${{\text{K}}_{\text{a}}}{{ \times }}{{\text{K}}_{\text{b}}}{\text{ = }}{{\text{K}}_{\text{w}}}{\text{ = 1}}{{.0 \times 1}}{{\text{0}}^{{\text{ - 14}}}}$

Where Kw is the ion-product constant of liquid water.

The acid strength is defined by its pH. 

${\text{pH  =   - log [}}{{\text{H}}^ + }]$

For a weak dibasic acid: ${\text{pH  =  }}\dfrac{{{\text{(p}}{{\text{K}}_{{{\text{a}}_{\text{1}}}}}{\text{ +  p}}{{\text{K}}_{{{\text{a}}_{\text{2}}}}}{\text{)}}}}{2}$ where ${{\text{K}}_{{{\text{a}}_{\text{1}}}}}$ is the first dissociation constant of the acid and ${{\text{K}}_{{{\text{a}}_2}}}$ is the second dissociation constant of the acid.

The strength of a base is defined by its pOH.

${\text{pOH  =   - log[O}}{{\text{H}}^{\text{ - }}}{\text{]}}$

The relation between pH and pOH is: ${\text{pH  +  pOH  =  14}}$

 

Common ion Effect: When equilibrium is established between an ionic compound and its ions, then adding a common ion will shift the direction of the equilibrium in order to consume that ion as per the Le-Chatelier’s principle.

 

Salts: Salts are produced when an acid reacts with a base.

 

Ionization of Salts: When salts ionize in a solution, their ions further react with water forming either an acidic, a basic, or a neutral solution.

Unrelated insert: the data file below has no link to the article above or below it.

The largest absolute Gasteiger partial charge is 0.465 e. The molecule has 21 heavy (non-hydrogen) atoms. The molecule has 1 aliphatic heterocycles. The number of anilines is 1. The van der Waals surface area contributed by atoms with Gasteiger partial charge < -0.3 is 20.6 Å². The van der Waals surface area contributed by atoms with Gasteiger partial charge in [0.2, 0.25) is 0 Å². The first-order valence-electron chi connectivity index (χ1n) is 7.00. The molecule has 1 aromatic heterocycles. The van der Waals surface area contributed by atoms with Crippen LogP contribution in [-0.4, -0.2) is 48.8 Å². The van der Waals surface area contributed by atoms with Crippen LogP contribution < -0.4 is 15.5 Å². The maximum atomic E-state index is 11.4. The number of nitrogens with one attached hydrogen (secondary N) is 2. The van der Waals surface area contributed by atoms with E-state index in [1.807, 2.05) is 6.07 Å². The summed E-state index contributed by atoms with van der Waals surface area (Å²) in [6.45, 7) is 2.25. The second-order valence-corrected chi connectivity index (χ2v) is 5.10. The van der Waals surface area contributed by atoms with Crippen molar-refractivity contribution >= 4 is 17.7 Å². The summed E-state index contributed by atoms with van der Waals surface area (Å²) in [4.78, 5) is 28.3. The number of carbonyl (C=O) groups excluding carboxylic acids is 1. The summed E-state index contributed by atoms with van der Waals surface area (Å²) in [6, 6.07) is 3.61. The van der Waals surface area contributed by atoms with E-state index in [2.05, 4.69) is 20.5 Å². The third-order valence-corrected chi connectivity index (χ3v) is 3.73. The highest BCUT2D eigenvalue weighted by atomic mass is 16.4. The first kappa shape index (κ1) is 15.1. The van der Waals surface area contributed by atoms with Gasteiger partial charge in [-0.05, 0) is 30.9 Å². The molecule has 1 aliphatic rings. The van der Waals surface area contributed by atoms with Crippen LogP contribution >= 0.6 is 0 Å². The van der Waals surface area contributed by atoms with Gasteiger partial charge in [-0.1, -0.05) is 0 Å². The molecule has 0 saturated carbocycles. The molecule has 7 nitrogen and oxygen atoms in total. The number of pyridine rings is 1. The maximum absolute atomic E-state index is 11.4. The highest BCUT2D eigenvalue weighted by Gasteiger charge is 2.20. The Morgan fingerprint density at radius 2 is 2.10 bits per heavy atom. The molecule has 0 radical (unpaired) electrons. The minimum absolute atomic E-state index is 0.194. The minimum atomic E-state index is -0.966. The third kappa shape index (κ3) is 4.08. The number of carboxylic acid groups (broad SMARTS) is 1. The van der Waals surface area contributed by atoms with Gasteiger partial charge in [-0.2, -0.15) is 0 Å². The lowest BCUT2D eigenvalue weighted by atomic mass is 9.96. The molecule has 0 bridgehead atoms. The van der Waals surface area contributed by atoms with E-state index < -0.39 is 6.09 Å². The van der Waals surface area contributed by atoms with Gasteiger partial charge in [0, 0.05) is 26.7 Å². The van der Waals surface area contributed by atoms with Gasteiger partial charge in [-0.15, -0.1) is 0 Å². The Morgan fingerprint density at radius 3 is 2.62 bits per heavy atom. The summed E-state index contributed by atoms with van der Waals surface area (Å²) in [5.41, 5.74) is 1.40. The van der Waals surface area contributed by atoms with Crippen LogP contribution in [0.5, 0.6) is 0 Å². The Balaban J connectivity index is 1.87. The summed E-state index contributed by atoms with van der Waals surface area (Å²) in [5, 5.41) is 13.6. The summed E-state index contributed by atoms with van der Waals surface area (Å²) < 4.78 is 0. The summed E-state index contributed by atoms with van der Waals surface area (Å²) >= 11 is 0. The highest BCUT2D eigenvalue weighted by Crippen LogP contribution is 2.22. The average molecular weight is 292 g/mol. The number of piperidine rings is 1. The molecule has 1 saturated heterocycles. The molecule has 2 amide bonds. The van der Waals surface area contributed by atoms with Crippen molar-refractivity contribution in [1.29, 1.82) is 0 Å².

Salt Formed From

Salt Solution

Strong acid + Strong base

Neutral 

Weak acid + Strong base

Basic

Strong acid + Weak base

Acidic

 

Buffer Solution

Buffer solutions are those that resist the change in their pH on small addition of acid or base. They are formed by mixing a weak acid and its strong conjugate base or a weak base and its strong conjugate acid.

 

Henderson-Hasselbalch Equation: The pH of the buffer solution is to be determined using the Henderson-Hasselbalch equation which is expressed as:

${\text{pH  =  p}}{{\text{K}}_{\text{a}}}{\text{ + log}}\dfrac{{{\text{[}}{{\text{A}}^{\text{ - }}}{\text{]}}}}{{{\text{[HA]}}}}$

Where,

[A-] is the concentration of the conjugate base

[HA] is the concentration of the acid.

When a basic buffer (Weak base + conjugate acid) is given, pOH is calculated using Henderson-Hasselbalch equation as-

${\text{pOH =  p}}{{\text{K}}_{\text{b}}}{\text{ + log}}\dfrac{{{\text{[BH]}}}}{{{\text{[}}{{\text{B}}^ - }{\text{]}}}}$

Where,

[B-] is the concentration of the base

[BH] is the concentration of the conjugate acid.

 

Solubility and Solubility Product

The solubility of a substance is defined as the maximum amount that can be dissolved in a solvent at a specific temperature.

 

For an ionic compound XY which dissociates in water as: ${\text{XY}} \rightleftarrows {{\text{X}}^{\text{ + }}}{\text{ + }}{{\text{Y}}^{\text{ - }}}$

 

The solubility product (Ksp) is written as: ${{\text{K}}_{{\text{sp}}}}{\text{ = [}}{{\text{X}}^{\text{ + }}}{\text{][}}{{\text{Y}}^{\text{ - }}}{\text{]}}$

 

Ionic product (I.P.): The product of the concentration of ions present in the solution.

  • When I.P. < Ksp, it means the solution is unsaturated.

  • When I.P. > Ksp, it means the solution is supersaturated and precipitate will form.

  • When I.P. = Ksp, it means the solution is saturated and no precipitate formation will occur.

 

Importance of Class 11 Chemistry Chapter Equilibrium